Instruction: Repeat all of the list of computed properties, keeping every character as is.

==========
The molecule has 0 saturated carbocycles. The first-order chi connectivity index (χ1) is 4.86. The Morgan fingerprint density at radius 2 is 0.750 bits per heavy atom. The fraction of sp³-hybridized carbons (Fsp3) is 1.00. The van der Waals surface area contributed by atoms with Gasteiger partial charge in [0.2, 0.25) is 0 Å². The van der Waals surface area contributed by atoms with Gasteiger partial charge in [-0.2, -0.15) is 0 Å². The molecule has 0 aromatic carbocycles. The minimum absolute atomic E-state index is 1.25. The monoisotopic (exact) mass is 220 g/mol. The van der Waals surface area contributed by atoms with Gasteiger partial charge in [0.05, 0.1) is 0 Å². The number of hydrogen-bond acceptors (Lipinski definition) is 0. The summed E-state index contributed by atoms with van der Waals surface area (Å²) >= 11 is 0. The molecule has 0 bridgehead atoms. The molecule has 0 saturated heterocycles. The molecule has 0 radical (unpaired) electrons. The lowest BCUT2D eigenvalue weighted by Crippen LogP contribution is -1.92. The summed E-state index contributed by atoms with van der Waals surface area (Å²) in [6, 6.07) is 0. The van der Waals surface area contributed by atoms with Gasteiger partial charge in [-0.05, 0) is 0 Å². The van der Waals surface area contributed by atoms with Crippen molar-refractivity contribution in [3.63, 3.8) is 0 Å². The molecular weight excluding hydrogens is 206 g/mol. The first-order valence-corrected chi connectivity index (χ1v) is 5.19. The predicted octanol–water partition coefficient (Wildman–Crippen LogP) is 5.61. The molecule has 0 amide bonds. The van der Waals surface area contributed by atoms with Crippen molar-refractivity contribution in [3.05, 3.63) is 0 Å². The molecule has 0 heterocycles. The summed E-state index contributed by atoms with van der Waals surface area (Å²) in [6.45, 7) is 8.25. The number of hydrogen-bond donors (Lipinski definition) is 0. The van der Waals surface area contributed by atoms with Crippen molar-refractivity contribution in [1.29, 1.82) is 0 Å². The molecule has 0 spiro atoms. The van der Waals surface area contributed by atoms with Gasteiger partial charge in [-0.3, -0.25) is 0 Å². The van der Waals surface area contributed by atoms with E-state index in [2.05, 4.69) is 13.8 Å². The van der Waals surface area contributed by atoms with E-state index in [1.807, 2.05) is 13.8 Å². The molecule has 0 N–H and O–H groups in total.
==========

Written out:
The molecule has 0 saturated carbocycles. The first-order chi connectivity index (χ1) is 4.86. The Morgan fingerprint density at radius 2 is 0.750 bits per heavy atom. The fraction of sp³-hybridized carbons (Fsp3) is 1.00. The van der Waals surface area contributed by atoms with Gasteiger partial charge in [0.2, 0.25) is 0 Å². The van der Waals surface area contributed by atoms with Gasteiger partial charge in [-0.2, -0.15) is 0 Å². The molecule has 0 aromatic carbocycles. The minimum absolute atomic E-state index is 1.25. The monoisotopic (exact) mass is 220 g/mol. The van der Waals surface area contributed by atoms with Gasteiger partial charge in [0.05, 0.1) is 0 Å². The number of hydrogen-bond acceptors (Lipinski definition) is 0. The summed E-state index contributed by atoms with van der Waals surface area (Å²) >= 11 is 0. The molecule has 0 bridgehead atoms. The molecule has 0 saturated heterocycles. The molecule has 0 radical (unpaired) electrons. The lowest BCUT2D eigenvalue weighted by Crippen LogP contribution is -1.92. The summed E-state index contributed by atoms with van der Waals surface area (Å²) in [6, 6.07) is 0. The van der Waals surface area contributed by atoms with Gasteiger partial charge in [-0.05, 0) is 0 Å². The van der Waals surface area contributed by atoms with Crippen molar-refractivity contribution in [3.63, 3.8) is 0 Å². The molecular weight excluding hydrogens is 206 g/mol. The first-order valence-corrected chi connectivity index (χ1v) is 5.19. The predicted octanol–water partition coefficient (Wildman–Crippen LogP) is 5.61. The molecule has 0 amide bonds. The van der Waals surface area contributed by atoms with Crippen molar-refractivity contribution in [3.05, 3.63) is 0 Å². The molecule has 0 heterocycles. The summed E-state index contributed by atoms with van der Waals surface area (Å²) in [6.45, 7) is 8.25. The number of hydrogen-bond donors (Lipinski definition) is 0. The van der Waals surface area contributed by atoms with Crippen molar-refractivity contribution in [1.29, 1.82) is 0 Å². The molecule has 0 spiro atoms. The van der Waals surface area contributed by atoms with Gasteiger partial charge in [-0.3, -0.25) is 0 Å². The van der Waals surface area contributed by atoms with E-state index in [2.05, 4.69) is 13.8 Å². The van der Waals surface area contributed by atoms with E-state index in [1.807, 2.05) is 13.8 Å². The molecule has 0 N–H and O–H groups in total.